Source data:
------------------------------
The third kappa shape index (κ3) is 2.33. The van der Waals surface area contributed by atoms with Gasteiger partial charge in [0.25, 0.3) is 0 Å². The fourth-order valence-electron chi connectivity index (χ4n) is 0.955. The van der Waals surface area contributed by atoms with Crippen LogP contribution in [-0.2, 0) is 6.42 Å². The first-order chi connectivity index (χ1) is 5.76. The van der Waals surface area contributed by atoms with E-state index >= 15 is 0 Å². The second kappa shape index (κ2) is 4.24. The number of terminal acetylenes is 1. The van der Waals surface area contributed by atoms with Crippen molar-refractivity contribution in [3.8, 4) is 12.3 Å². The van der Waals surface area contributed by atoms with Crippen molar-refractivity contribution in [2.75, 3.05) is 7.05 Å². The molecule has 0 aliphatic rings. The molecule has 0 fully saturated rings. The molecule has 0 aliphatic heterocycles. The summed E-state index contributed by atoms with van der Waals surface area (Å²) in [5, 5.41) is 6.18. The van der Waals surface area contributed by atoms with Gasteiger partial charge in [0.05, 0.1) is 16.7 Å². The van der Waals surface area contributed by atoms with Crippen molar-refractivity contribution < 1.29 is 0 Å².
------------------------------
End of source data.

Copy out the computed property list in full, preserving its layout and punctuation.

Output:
The third kappa shape index (κ3) is 2.33. The van der Waals surface area contributed by atoms with Gasteiger partial charge in [0.25, 0.3) is 0 Å². The fourth-order valence-electron chi connectivity index (χ4n) is 0.955. The van der Waals surface area contributed by atoms with Crippen LogP contribution in [-0.2, 0) is 6.42 Å². The first-order chi connectivity index (χ1) is 5.76. The van der Waals surface area contributed by atoms with E-state index >= 15 is 0 Å². The second kappa shape index (κ2) is 4.24. The number of terminal acetylenes is 1. The van der Waals surface area contributed by atoms with Crippen molar-refractivity contribution in [3.8, 4) is 12.3 Å². The van der Waals surface area contributed by atoms with Crippen molar-refractivity contribution in [2.75, 3.05) is 7.05 Å². The molecule has 0 aliphatic rings. The molecule has 0 fully saturated rings. The molecule has 0 aliphatic heterocycles. The summed E-state index contributed by atoms with van der Waals surface area (Å²) in [5, 5.41) is 6.18. The van der Waals surface area contributed by atoms with Gasteiger partial charge in [0.05, 0.1) is 16.7 Å². The van der Waals surface area contributed by atoms with Crippen molar-refractivity contribution < 1.29 is 0 Å².